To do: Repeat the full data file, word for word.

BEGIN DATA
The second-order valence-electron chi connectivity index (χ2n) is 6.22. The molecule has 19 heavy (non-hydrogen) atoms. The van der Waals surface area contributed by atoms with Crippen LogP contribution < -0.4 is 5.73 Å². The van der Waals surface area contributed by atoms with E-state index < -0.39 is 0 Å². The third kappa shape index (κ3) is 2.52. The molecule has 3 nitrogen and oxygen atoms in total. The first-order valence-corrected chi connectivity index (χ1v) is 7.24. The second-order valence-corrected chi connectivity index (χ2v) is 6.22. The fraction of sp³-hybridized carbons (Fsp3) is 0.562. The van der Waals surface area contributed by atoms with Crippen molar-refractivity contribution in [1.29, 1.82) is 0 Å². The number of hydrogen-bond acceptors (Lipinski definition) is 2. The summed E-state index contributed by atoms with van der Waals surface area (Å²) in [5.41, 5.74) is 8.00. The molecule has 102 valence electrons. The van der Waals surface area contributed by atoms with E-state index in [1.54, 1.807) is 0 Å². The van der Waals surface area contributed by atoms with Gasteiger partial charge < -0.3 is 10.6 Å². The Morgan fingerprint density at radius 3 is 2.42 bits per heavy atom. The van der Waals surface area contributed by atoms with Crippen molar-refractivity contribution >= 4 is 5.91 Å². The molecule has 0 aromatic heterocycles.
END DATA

The second-order valence-electron chi connectivity index (χ2n) is 6.22. The molecule has 19 heavy (non-hydrogen) atoms. The van der Waals surface area contributed by atoms with Crippen LogP contribution < -0.4 is 5.73 Å². The van der Waals surface area contributed by atoms with E-state index < -0.39 is 0 Å². The third kappa shape index (κ3) is 2.52. The molecule has 3 nitrogen and oxygen atoms in total. The first-order valence-corrected chi connectivity index (χ1v) is 7.24. The second-order valence-corrected chi connectivity index (χ2v) is 6.22. The fraction of sp³-hybridized carbons (Fsp3) is 0.562. The van der Waals surface area contributed by atoms with Crippen molar-refractivity contribution in [1.29, 1.82) is 0 Å². The number of hydrogen-bond acceptors (Lipinski definition) is 2. The summed E-state index contributed by atoms with van der Waals surface area (Å²) in [5.41, 5.74) is 8.00. The molecule has 102 valence electrons. The van der Waals surface area contributed by atoms with E-state index in [1.54, 1.807) is 0 Å². The van der Waals surface area contributed by atoms with Gasteiger partial charge < -0.3 is 10.6 Å². The Morgan fingerprint density at radius 3 is 2.42 bits per heavy atom. The van der Waals surface area contributed by atoms with Crippen molar-refractivity contribution >= 4 is 5.91 Å². The molecule has 0 aromatic heterocycles.